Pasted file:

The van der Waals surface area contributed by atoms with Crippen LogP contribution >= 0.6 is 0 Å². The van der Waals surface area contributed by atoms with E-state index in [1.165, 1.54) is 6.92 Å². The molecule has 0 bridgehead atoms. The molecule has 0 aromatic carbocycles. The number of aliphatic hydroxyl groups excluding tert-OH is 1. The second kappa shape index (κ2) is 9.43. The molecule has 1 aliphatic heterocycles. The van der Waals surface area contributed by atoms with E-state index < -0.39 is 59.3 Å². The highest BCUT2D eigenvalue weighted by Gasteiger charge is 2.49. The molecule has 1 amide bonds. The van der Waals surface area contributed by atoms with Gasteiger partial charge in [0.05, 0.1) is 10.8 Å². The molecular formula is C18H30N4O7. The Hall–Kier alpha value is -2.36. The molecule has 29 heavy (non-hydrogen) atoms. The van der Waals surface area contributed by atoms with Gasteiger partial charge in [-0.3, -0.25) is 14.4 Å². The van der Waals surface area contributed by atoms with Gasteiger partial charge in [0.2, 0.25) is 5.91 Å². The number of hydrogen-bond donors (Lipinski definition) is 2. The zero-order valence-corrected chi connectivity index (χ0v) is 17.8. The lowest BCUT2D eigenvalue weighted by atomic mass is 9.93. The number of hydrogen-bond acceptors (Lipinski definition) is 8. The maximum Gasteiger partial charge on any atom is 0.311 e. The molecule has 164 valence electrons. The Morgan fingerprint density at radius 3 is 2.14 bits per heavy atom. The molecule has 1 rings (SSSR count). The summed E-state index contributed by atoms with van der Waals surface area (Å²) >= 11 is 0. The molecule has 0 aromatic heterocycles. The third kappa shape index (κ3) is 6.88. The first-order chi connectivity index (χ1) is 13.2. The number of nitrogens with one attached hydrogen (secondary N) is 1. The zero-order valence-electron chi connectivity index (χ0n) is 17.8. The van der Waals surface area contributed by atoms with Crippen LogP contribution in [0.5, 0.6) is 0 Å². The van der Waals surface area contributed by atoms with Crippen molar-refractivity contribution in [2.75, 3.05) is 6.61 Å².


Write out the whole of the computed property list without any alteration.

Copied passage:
The van der Waals surface area contributed by atoms with Crippen LogP contribution >= 0.6 is 0 Å². The van der Waals surface area contributed by atoms with E-state index in [1.165, 1.54) is 6.92 Å². The molecule has 0 bridgehead atoms. The molecule has 0 aromatic carbocycles. The number of aliphatic hydroxyl groups excluding tert-OH is 1. The second kappa shape index (κ2) is 9.43. The molecule has 1 aliphatic heterocycles. The van der Waals surface area contributed by atoms with E-state index < -0.39 is 59.3 Å². The highest BCUT2D eigenvalue weighted by Gasteiger charge is 2.49. The molecule has 1 amide bonds. The van der Waals surface area contributed by atoms with Gasteiger partial charge in [0.05, 0.1) is 10.8 Å². The molecular formula is C18H30N4O7. The Hall–Kier alpha value is -2.36. The molecule has 29 heavy (non-hydrogen) atoms. The van der Waals surface area contributed by atoms with Gasteiger partial charge in [-0.3, -0.25) is 14.4 Å². The van der Waals surface area contributed by atoms with Gasteiger partial charge in [0.2, 0.25) is 5.91 Å². The number of hydrogen-bond donors (Lipinski definition) is 2. The zero-order valence-corrected chi connectivity index (χ0v) is 17.8. The lowest BCUT2D eigenvalue weighted by atomic mass is 9.93. The number of hydrogen-bond acceptors (Lipinski definition) is 8. The maximum Gasteiger partial charge on any atom is 0.311 e. The molecule has 164 valence electrons. The Morgan fingerprint density at radius 3 is 2.14 bits per heavy atom. The molecule has 1 rings (SSSR count). The summed E-state index contributed by atoms with van der Waals surface area (Å²) >= 11 is 0. The molecule has 0 aromatic heterocycles. The third kappa shape index (κ3) is 6.88. The first-order chi connectivity index (χ1) is 13.2. The number of nitrogens with one attached hydrogen (secondary N) is 1. The zero-order valence-electron chi connectivity index (χ0n) is 17.8. The van der Waals surface area contributed by atoms with Crippen LogP contribution in [0.5, 0.6) is 0 Å². The van der Waals surface area contributed by atoms with Crippen molar-refractivity contribution in [2.75, 3.05) is 6.61 Å².